Undergraduate Program Representative

Eunice Matthews-Armstead, PhD, MSW
Eastern Connecticut State University
These are exciting times for social work education. In recent years, our social work program, similar to other programs in the area, has experienced a significant increase in enrollment. I believe this increased interest in social work education presents some interesting opportunities as well as challenges. I am running for a position on the Board of Directors because I would very much like to be a part of the conversation about how we can continue to provide the diversity of students drawn to the social work profession with an educational experience that is relevant and responsive.

I would bring to the position of Board member a wealth of leadership and administrative experience. I am currently a program director and have also served as a ield Coordinator at two different institutions. I have chaired countless committees in higher education and have decades of administrative experience. My relevant research activities have been in the area of minority retention and educational attainment in higher education, issues of social distance, diversity, and campus climate, and most recently the impact of the use of technology on the emotional intelligence of social work students. I am a hard worker who understands the true power of diversity and collaboration in the decision making process and organizational sustainability. Because I believe in the importance of bringing real life experiences into the classroom, I continue to maintain a presence in the field of social work as a professional development consultant for social service programs providing assistance in training, organizational policy development and assessment, and administrative supervision. I have also maintained a private practice.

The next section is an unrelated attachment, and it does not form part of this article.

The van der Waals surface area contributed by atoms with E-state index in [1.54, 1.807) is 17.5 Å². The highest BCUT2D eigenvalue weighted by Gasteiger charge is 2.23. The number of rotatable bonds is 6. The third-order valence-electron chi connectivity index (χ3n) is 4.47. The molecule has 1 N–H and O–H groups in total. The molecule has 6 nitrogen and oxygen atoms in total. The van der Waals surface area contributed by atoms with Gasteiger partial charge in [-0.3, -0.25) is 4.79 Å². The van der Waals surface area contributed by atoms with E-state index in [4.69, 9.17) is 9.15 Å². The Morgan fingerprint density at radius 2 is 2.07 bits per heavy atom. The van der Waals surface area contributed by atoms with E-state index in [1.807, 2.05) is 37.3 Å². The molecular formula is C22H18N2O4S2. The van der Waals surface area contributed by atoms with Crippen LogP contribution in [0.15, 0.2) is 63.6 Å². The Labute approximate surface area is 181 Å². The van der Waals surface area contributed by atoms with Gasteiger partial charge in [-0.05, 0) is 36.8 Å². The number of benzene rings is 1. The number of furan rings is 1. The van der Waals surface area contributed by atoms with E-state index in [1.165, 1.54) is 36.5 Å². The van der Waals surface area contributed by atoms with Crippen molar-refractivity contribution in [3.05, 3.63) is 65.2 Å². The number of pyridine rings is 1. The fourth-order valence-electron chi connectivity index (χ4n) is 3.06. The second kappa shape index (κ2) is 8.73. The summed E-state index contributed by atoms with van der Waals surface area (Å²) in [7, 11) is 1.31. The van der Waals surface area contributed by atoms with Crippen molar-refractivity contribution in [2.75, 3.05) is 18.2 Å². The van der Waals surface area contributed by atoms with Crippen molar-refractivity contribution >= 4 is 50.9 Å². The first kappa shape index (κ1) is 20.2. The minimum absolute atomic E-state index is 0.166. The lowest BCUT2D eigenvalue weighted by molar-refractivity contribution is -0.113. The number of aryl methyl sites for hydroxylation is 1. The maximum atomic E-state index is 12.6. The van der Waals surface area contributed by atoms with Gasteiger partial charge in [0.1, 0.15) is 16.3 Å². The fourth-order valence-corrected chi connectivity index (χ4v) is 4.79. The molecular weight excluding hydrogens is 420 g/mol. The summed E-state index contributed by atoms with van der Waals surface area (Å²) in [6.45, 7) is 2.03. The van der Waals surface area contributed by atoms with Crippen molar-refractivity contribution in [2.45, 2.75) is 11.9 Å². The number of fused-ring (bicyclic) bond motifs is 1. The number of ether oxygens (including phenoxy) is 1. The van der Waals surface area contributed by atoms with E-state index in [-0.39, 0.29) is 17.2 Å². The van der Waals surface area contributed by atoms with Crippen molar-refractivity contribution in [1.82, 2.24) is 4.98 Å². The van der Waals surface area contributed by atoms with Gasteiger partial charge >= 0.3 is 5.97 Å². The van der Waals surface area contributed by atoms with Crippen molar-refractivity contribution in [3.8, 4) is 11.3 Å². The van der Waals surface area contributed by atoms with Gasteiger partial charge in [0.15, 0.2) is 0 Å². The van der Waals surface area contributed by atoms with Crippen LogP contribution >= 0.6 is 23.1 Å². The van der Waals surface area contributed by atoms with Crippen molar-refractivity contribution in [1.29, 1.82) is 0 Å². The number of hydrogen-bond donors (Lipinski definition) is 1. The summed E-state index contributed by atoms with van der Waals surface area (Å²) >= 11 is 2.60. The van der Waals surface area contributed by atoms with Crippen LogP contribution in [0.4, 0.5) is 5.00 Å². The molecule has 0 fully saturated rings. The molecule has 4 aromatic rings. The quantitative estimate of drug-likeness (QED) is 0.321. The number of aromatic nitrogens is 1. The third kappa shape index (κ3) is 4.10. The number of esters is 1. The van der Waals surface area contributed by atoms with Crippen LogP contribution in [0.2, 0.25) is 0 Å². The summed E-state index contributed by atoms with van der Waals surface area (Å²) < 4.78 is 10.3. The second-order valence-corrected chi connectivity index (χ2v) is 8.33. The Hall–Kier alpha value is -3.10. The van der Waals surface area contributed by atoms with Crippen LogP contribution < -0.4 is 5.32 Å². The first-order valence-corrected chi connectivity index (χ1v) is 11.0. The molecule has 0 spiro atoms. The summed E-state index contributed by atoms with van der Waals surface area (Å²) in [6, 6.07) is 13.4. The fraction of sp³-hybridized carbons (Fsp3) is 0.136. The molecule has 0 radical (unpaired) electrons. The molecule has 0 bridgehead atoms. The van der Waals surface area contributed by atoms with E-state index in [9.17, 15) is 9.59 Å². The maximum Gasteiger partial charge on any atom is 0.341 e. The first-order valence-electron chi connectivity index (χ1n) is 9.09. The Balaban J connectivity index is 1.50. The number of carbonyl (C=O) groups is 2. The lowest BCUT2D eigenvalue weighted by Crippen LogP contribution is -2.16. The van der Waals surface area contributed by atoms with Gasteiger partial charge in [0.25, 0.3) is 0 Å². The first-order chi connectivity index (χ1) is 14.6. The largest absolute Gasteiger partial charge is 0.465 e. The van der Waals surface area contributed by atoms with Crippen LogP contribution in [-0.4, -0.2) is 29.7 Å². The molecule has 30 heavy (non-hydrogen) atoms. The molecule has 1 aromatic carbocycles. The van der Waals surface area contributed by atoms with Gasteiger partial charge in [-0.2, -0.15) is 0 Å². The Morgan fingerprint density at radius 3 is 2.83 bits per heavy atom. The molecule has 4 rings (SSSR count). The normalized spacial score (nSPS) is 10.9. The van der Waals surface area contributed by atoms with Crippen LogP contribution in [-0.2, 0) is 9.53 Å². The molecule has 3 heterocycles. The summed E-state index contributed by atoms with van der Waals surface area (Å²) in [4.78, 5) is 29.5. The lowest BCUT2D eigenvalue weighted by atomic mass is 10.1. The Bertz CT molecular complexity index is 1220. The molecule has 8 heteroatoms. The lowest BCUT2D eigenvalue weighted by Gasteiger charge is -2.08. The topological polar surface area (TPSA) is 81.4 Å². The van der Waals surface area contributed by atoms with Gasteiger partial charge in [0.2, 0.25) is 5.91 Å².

My vision for CSWE is for us to continue to struggle to maintain an appropriate balance between being responsive to the changing demands of higher education while staying true to our professional mission and identity.

Mike Daley, PhD, MSW
Texas A&M UniversityCentral Texas
It is a distinct honor to be nominated as a candidate for the CSWE Board of Directors as an undergraduate program representative. I have been an active member of CSWE for over 30 years and have seen the many positive contributions that CSWE has made to social work education and to the profession. We currently face some challenging times in educating the next generation of social workers, and I believe that I can make a positive contribution as CSWE addresses these challenges.